Sandy • After three weeks of preseason, the Utah Royals are about to dispense with the training grind and start preparing for the real thing.
The Royals are coming off a weeklong stint in Los Angeles where they faced the women’s soccer teams of California State Long Beach and the University of California. URFC dispatched each rather easily, left the sunny skies of L.A., and returned to the thin air of Salt Lake City, where they will have one more week of preseason before switching into regular-season mode.
Well, one more official week of preseason.
Due to the National Women’s Soccer League having only nine teams, one of them gets a bye for the first week of the regular season, which begins April 13. This year, that team is the Royals. The team will open its season at home April 20.
So while the other eight teams in the NWSL start preparing for opponents in earnest after this week, the Royals will have a leg up by effectively getting one extra week to iron out the kinks.
“A lot of people will say that the first game especially is still preseason. People still feel like it’s preseason,” Royals coach Laura Harvey said Wednesday. “Thankfully, we don’t have that challenge. We have that extra week where we can be diligent on the things that we need to be good at without it being about what the opposition is posing.”
An extra week of prep couldn’t hurt, especially because URFC will be one of the teams most affected by the Women’s World Cup this year. Seven Royals players are expected to compete this summer, which is among the most in the league.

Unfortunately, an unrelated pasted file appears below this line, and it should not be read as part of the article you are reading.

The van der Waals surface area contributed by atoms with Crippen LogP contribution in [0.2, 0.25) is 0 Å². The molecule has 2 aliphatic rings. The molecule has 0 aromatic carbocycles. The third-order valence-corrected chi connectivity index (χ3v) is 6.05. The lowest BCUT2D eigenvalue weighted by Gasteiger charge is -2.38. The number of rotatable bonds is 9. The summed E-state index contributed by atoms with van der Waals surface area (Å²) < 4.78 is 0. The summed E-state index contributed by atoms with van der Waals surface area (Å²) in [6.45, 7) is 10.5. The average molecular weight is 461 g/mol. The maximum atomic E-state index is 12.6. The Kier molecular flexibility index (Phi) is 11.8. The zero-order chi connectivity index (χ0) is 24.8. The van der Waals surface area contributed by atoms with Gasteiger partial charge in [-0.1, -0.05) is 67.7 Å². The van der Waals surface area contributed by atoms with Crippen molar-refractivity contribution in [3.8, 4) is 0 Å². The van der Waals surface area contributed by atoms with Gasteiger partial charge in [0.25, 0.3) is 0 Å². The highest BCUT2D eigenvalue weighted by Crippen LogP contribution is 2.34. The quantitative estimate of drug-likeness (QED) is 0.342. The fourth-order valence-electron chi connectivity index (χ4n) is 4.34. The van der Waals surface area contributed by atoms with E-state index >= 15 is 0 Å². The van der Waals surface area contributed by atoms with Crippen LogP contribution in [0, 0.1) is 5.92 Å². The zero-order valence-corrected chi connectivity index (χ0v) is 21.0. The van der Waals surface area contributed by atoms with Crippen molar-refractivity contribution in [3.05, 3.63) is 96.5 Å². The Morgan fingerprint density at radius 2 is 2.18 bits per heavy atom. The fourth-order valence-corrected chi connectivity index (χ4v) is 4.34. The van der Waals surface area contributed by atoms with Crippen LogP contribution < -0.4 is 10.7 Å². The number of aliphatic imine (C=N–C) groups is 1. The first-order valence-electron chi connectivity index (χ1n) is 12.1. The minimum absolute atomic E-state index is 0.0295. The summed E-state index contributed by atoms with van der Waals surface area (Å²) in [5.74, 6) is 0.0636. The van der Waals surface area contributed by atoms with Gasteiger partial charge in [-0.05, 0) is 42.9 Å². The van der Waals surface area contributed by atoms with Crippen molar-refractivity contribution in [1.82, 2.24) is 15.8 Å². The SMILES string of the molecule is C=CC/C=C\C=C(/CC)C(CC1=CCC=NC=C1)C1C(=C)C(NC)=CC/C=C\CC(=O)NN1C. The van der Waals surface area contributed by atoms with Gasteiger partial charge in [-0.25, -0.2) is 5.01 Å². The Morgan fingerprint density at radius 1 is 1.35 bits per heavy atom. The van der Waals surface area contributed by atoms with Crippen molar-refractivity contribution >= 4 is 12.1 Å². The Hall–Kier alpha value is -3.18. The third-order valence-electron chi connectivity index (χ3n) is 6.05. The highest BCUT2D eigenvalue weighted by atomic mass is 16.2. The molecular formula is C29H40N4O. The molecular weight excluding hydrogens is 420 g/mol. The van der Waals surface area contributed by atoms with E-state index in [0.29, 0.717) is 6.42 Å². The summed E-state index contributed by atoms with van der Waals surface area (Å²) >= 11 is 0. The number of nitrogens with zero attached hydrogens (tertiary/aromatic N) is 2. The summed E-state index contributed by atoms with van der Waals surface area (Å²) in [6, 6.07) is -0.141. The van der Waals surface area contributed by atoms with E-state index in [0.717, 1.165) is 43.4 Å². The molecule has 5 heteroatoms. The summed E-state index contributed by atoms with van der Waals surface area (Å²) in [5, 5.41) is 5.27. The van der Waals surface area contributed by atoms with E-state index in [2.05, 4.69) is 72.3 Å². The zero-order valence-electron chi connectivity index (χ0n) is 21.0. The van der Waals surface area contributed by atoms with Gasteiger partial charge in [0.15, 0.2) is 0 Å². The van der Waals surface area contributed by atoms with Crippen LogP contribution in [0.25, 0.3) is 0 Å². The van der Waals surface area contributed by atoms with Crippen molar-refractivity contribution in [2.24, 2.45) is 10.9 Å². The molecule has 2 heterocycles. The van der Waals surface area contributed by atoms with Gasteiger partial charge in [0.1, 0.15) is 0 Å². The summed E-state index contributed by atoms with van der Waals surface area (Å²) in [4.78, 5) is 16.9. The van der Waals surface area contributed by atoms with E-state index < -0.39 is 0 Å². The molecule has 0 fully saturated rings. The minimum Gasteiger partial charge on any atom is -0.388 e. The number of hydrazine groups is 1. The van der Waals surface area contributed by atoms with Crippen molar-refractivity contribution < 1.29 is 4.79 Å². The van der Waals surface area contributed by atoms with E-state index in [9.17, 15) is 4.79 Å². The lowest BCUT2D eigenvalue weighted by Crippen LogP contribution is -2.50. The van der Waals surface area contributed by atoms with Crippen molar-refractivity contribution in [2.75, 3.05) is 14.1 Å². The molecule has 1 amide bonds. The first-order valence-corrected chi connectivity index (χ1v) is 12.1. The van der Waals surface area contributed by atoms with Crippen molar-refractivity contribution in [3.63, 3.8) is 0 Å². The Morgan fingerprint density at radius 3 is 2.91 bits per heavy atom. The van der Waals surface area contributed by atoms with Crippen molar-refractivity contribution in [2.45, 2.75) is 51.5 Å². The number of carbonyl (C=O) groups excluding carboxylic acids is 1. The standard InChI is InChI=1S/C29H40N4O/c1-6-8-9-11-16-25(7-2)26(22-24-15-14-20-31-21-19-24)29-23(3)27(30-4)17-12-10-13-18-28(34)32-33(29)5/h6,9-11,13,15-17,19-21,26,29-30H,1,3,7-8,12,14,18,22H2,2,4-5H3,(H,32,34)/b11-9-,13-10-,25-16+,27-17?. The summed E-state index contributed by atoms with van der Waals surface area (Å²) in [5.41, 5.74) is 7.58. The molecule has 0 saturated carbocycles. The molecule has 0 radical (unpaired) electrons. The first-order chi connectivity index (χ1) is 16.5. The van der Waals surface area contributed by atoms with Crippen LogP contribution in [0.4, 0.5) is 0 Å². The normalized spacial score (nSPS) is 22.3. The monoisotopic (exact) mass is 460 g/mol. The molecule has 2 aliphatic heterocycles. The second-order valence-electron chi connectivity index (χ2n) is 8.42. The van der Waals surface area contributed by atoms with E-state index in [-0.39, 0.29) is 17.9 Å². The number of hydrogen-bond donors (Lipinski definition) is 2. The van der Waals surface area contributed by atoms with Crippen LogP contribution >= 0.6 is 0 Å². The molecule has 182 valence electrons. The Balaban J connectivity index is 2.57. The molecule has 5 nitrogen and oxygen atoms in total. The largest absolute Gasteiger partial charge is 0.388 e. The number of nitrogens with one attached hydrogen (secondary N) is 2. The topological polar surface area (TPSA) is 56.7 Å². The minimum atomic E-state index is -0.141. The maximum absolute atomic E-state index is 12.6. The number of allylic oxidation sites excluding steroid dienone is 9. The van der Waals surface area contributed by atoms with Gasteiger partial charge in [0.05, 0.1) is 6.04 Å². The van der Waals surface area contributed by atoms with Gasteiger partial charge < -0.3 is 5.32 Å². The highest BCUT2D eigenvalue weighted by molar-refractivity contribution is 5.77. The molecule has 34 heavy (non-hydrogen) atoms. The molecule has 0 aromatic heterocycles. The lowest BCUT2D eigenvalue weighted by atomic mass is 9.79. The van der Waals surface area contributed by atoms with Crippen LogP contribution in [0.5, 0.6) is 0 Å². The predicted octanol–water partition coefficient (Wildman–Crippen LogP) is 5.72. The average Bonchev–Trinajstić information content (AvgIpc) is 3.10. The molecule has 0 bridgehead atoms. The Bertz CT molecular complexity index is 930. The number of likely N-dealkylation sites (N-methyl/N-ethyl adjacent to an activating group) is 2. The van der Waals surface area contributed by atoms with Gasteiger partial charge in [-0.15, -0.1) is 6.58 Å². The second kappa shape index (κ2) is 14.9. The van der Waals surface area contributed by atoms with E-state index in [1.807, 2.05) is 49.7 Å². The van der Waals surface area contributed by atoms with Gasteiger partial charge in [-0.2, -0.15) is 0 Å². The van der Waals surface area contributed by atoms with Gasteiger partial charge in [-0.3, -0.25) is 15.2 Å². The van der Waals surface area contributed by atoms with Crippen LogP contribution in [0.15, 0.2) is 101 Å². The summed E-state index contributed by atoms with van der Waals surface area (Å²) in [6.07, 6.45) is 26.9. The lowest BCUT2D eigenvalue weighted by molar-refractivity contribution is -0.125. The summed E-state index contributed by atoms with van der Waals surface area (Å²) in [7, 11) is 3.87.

Out in L.A., in addition to the team shooting the lights out, it was also able to work on improving the rhythm and familiarity among the players, midfielder Mandy Laddish said. Fellow midfielder Erika Tymrak said the team will use the extra week in furtherance of that goal.
“It’s just another week we can build, another week we can work on our chemistry and just play together,” Tymrak said.
On the flip side, the other eight teams will have a game of NWSL competition under their belts before the Royals get started. But because practices are set up to feel just as competitive as games, they don’t see that as a disadvantage.
“We have to have that kind of competition every day here,” Royals newcomer Vero Boquete said, motioning toward the field. “So we have to challenge ourselves, we have to go high intensity and we have to get really competitive. We are not fighting maybe that weekend against other teams, but we are fighting for a spot in the lineup. So I think that is really motivating.”